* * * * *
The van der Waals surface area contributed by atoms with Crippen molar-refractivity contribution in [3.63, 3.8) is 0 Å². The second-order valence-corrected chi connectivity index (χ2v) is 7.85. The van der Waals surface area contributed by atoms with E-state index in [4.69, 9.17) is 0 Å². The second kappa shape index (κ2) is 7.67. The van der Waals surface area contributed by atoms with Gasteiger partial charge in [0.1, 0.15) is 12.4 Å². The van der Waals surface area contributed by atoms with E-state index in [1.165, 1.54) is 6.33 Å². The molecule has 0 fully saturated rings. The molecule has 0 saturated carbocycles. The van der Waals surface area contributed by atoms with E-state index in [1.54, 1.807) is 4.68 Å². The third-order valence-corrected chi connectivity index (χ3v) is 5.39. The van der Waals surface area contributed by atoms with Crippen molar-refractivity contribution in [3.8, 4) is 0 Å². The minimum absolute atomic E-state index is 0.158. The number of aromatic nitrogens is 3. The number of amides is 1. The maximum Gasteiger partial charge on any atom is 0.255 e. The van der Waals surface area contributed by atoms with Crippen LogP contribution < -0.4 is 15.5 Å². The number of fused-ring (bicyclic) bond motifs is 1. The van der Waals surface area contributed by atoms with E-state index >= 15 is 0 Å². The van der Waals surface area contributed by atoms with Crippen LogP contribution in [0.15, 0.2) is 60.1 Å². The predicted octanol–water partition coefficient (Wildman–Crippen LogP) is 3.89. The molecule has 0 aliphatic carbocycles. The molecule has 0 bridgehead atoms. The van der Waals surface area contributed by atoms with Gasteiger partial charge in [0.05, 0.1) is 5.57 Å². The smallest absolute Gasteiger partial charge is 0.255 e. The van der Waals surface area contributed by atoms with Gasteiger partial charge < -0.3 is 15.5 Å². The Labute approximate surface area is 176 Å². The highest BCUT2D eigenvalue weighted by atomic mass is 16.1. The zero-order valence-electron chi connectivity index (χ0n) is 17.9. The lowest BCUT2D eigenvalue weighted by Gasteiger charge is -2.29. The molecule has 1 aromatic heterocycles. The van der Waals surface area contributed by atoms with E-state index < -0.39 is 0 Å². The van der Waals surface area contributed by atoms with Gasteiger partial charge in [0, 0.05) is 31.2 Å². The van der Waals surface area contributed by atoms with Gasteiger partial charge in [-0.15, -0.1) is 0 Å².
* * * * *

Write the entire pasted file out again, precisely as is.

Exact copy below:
The van der Waals surface area contributed by atoms with Crippen molar-refractivity contribution in [3.63, 3.8) is 0 Å². The second-order valence-corrected chi connectivity index (χ2v) is 7.85. The van der Waals surface area contributed by atoms with E-state index in [4.69, 9.17) is 0 Å². The second kappa shape index (κ2) is 7.67. The van der Waals surface area contributed by atoms with Gasteiger partial charge in [0.1, 0.15) is 12.4 Å². The van der Waals surface area contributed by atoms with E-state index in [1.165, 1.54) is 6.33 Å². The molecule has 0 fully saturated rings. The molecule has 0 saturated carbocycles. The van der Waals surface area contributed by atoms with E-state index in [1.54, 1.807) is 4.68 Å². The third-order valence-corrected chi connectivity index (χ3v) is 5.39. The van der Waals surface area contributed by atoms with Crippen molar-refractivity contribution in [3.8, 4) is 0 Å². The minimum absolute atomic E-state index is 0.158. The number of aromatic nitrogens is 3. The number of amides is 1. The maximum Gasteiger partial charge on any atom is 0.255 e. The van der Waals surface area contributed by atoms with Crippen LogP contribution < -0.4 is 15.5 Å². The number of fused-ring (bicyclic) bond motifs is 1. The van der Waals surface area contributed by atoms with E-state index >= 15 is 0 Å². The van der Waals surface area contributed by atoms with Crippen LogP contribution in [0.15, 0.2) is 60.1 Å². The predicted octanol–water partition coefficient (Wildman–Crippen LogP) is 3.89. The molecule has 0 aliphatic carbocycles. The molecule has 0 bridgehead atoms. The van der Waals surface area contributed by atoms with Gasteiger partial charge in [0.05, 0.1) is 5.57 Å². The smallest absolute Gasteiger partial charge is 0.255 e. The van der Waals surface area contributed by atoms with Gasteiger partial charge < -0.3 is 15.5 Å². The Labute approximate surface area is 176 Å². The highest BCUT2D eigenvalue weighted by atomic mass is 16.1. The zero-order valence-electron chi connectivity index (χ0n) is 17.9. The lowest BCUT2D eigenvalue weighted by Gasteiger charge is -2.29. The molecule has 1 aromatic heterocycles. The van der Waals surface area contributed by atoms with E-state index < -0.39 is 0 Å². The van der Waals surface area contributed by atoms with Gasteiger partial charge in [0, 0.05) is 31.2 Å². The van der Waals surface area contributed by atoms with Gasteiger partial charge in [-0.15, -0.1) is 0 Å².